BACKGROUND: Alcohol and in particular red wine have both immunomodulatory and neuroprotective properties, and may exert an effect on the disease course of multiple sclerosis (MS).

OBJECTIVE: To assess the association between alcohol and red wine consumption and MS course.

METHODS: MS patients enrolled in the Comprehensive Longitudinal Investigation of Multiple Sclerosis at the Brigham and Women's Hospital (CLIMB) who completed a self-administered questionnaire about their past year drinking habits at a single time point were included in the study. Alcohol and red wine consumption were measured as servings/week. The primary outcome was the Expanded Disability Status Scale (EDSS) at the time of the questionnaire. Secondary clinical outcomes were the Multiple Sclerosis Severity Score (MSSS) and number of relapses in the year before the questionnaire. Secondary MRI outcomes included brain parenchymal fraction and T2 hyperintense lesion volume (T2LV). Appropriate regression models were used to test the association of alcohol and red wine intake on clinical and MRI outcomes. All analyses were controlled for sex, age, body mass index, disease phenotype (relapsing vs. progressive), the proportion of time on disease modifying therapy during the previous year, smoking exposure, and disease duration. In the models for the MRI outcomes, analyses were also adjusted for acquisition protocol.

RESULTS: 923 patients (74% females, mean age 47 +/- 11 years, mean disease duration 14 +/- 9 years) were included in the analysis. Compared to abstainers, patients drinking more than 4 drinks per week had a higher likelihood of a lower EDSS score (OR, 0.41; p = 0.0001) and lower MSSS (mean difference, - 1.753; p = 0.002) at the time of the questionnaire. Similarly, patients drinking more than 3 glasses of red wine per week had greater odds of a lower EDSS (OR, 0.49; p = 0.0005) and lower MSSS (mean difference, - 0.705; p = 0.0007) compared to nondrinkers. However, a faster increase in T2LV was observed in patients consuming 1-3 glasses of red wine per week compared to nondrinkers.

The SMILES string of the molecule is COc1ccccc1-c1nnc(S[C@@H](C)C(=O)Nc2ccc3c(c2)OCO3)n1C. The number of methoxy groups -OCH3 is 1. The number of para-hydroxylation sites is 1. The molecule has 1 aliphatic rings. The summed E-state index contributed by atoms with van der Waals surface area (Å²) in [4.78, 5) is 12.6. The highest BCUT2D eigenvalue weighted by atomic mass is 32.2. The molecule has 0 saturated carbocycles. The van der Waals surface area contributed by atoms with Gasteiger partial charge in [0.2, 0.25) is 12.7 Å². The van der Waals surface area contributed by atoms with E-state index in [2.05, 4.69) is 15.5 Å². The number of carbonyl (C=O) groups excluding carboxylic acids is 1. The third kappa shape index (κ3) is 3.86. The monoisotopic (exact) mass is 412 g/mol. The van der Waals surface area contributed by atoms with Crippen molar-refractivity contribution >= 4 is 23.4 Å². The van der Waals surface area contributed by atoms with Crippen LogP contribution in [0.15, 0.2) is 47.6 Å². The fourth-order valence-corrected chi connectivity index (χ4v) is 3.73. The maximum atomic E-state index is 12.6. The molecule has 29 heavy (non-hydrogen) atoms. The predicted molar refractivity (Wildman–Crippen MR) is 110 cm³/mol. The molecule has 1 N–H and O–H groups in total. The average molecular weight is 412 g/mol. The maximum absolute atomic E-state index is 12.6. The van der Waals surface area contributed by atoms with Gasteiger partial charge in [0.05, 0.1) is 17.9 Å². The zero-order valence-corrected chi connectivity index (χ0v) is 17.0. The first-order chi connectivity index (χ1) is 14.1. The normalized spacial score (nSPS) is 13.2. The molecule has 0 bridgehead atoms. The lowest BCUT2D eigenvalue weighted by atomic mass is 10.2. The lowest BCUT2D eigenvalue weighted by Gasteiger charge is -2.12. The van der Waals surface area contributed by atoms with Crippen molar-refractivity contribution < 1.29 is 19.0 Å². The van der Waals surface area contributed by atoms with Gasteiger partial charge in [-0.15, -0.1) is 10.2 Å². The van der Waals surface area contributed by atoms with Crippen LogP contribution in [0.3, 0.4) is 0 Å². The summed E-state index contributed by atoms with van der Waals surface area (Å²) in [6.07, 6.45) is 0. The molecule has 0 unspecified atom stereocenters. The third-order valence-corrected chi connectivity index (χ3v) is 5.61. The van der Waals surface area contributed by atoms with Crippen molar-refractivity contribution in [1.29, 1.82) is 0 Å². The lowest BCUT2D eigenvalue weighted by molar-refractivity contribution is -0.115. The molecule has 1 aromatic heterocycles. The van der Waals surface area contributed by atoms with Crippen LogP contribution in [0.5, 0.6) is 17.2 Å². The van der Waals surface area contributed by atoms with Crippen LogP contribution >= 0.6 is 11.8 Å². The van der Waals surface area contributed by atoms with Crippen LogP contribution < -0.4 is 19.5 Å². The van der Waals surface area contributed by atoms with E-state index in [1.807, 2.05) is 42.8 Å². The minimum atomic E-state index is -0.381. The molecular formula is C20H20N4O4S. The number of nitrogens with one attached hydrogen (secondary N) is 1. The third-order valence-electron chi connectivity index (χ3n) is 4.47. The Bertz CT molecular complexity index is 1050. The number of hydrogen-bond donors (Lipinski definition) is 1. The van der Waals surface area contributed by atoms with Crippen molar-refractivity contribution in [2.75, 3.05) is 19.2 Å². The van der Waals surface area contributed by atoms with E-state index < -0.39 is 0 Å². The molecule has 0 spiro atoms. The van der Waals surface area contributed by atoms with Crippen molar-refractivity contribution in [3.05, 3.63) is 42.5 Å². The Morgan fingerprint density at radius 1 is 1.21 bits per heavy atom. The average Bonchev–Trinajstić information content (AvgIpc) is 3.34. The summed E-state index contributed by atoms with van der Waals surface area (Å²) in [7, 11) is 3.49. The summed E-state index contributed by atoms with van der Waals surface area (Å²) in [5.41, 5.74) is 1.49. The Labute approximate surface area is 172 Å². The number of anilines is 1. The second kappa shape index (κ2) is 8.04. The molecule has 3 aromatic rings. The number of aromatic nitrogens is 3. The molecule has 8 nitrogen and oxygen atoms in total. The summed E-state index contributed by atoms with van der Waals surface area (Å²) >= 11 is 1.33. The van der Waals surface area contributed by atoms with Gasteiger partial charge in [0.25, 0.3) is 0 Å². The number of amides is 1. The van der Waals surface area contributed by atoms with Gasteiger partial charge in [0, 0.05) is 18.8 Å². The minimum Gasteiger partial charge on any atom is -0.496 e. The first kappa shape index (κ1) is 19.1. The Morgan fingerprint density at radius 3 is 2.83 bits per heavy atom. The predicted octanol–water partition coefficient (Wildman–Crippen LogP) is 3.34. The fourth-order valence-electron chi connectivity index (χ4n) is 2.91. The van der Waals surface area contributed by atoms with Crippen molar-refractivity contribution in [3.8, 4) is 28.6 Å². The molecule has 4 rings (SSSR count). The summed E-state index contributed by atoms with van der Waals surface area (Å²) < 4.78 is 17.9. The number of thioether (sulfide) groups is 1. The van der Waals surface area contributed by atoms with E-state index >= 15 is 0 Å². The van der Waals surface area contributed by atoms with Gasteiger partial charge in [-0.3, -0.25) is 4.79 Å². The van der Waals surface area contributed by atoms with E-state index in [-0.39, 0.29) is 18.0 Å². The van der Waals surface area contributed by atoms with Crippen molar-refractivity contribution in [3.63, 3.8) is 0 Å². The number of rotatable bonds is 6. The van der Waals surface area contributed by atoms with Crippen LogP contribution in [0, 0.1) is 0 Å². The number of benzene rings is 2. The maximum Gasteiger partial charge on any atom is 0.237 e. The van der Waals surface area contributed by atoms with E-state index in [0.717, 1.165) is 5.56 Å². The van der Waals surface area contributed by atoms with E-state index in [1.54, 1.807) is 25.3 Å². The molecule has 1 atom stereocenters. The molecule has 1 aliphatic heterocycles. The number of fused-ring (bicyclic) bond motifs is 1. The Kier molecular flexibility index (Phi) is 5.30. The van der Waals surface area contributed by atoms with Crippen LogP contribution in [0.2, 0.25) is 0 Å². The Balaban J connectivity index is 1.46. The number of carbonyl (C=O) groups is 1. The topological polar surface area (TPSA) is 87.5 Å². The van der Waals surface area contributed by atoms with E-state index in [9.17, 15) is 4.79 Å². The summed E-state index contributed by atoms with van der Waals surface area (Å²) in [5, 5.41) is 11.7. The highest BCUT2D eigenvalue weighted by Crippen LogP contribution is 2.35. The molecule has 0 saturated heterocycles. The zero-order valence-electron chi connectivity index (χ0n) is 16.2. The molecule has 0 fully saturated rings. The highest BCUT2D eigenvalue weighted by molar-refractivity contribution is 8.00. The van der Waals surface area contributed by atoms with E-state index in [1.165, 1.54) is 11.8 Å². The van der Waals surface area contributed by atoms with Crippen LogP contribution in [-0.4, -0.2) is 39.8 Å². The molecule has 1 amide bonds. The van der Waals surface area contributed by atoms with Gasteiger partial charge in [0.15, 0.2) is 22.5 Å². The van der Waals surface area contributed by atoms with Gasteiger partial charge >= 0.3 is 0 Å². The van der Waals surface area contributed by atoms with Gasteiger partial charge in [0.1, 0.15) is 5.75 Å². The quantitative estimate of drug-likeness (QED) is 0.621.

CONCLUSIONS: Higher total alcohol and red wine intake were associated with a lower cross-sectional level of neurologic disability in MS patients but increased T2LV accumulation. Further studies should explore a potential cause-effect neuroprotective relationship, as well as the underlying biological mechanisms.

Published in General Health

INTRODUCTION: The benefits of alcohol consumption for cardiovascular and metabolic health may have been overstated due to inappropriate comparisons with abstainers and inadequate control for confounding factors including physical activity and mental health. We examined alcohol consumption and cardio-metabolic health in a cohort of young Australian adults overcoming these limitations.

METHODS: Cross-sectional data of a cohort of 2200 participants (age range 25-36 years) from the 2004-06 Childhood Determinants of Adult Health were used. Alcohol consumption was assessed from questionnaire and cardio-metabolic risk factors were measured in clinics. Linear and log binomial regression were used to examine total alcohol consumption (categories: none 0 g/day; light >0-10 g/day [reference]; moderate >10-20 g/day; heavy >20-30 g/day; very heavy >30 g/day) against dichotomous metabolic syndrome and its components: waist circumference, triglycerides, high-density lipoprotein cholesterol, blood pressure and glucose. Covariates included socio-demographics, smoking, diet, physical activity, fitness, depression and anxiety.

RESULTS: Of the 2220 participants (48% males, mean (standard deviation) age 29.5 (2.5) years), most were classified in the 'light drinking' group (54.2%), less were in the 'non-drinking' (13.2%), 'heavy' (5.2%) or 'very heavy' (5.5%) drinking groups. Only moderate drinking was associated with a significantly lower prevalence of metabolic syndrome (prevalence ratio = 0.64, p < 0.05) compared with light drinking. Higher levels of alcohol consumption were associated with higher high-density lipoprotein cholesterol (beta = 0.05, ptrend < 0.001). Very heavy compared to light drinkers had higher systolic (beta = 3.01 mm Hg, p < 0.01) and diastolic (beta = 2.07 mm Hg, p < 0.05) blood pressure.